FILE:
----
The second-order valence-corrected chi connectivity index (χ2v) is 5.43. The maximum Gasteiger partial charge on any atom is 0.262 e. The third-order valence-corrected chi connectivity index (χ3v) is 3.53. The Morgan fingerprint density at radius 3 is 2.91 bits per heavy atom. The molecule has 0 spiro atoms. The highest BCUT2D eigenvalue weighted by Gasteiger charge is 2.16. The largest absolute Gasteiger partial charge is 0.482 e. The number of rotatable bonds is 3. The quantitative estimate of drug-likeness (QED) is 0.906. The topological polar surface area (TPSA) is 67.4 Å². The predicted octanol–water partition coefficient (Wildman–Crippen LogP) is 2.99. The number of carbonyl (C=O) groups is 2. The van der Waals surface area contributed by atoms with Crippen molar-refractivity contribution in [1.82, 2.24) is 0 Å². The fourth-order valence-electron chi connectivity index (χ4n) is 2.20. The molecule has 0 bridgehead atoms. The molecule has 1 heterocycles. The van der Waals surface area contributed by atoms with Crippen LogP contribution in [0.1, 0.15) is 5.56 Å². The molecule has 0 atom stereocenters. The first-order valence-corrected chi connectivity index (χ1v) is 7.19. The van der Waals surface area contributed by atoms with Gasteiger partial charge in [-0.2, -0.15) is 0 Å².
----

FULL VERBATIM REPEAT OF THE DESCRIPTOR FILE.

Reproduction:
The second-order valence-corrected chi connectivity index (χ2v) is 5.43. The maximum Gasteiger partial charge on any atom is 0.262 e. The third-order valence-corrected chi connectivity index (χ3v) is 3.53. The Morgan fingerprint density at radius 3 is 2.91 bits per heavy atom. The molecule has 0 spiro atoms. The highest BCUT2D eigenvalue weighted by Gasteiger charge is 2.16. The largest absolute Gasteiger partial charge is 0.482 e. The number of rotatable bonds is 3. The quantitative estimate of drug-likeness (QED) is 0.906. The topological polar surface area (TPSA) is 67.4 Å². The predicted octanol–water partition coefficient (Wildman–Crippen LogP) is 2.99. The number of carbonyl (C=O) groups is 2. The van der Waals surface area contributed by atoms with Crippen molar-refractivity contribution in [1.82, 2.24) is 0 Å². The fourth-order valence-electron chi connectivity index (χ4n) is 2.20. The molecule has 0 bridgehead atoms. The molecule has 1 heterocycles. The van der Waals surface area contributed by atoms with Crippen LogP contribution in [0.1, 0.15) is 5.56 Å². The molecule has 0 atom stereocenters. The first-order valence-corrected chi connectivity index (χ1v) is 7.19. The van der Waals surface area contributed by atoms with Gasteiger partial charge in [-0.2, -0.15) is 0 Å².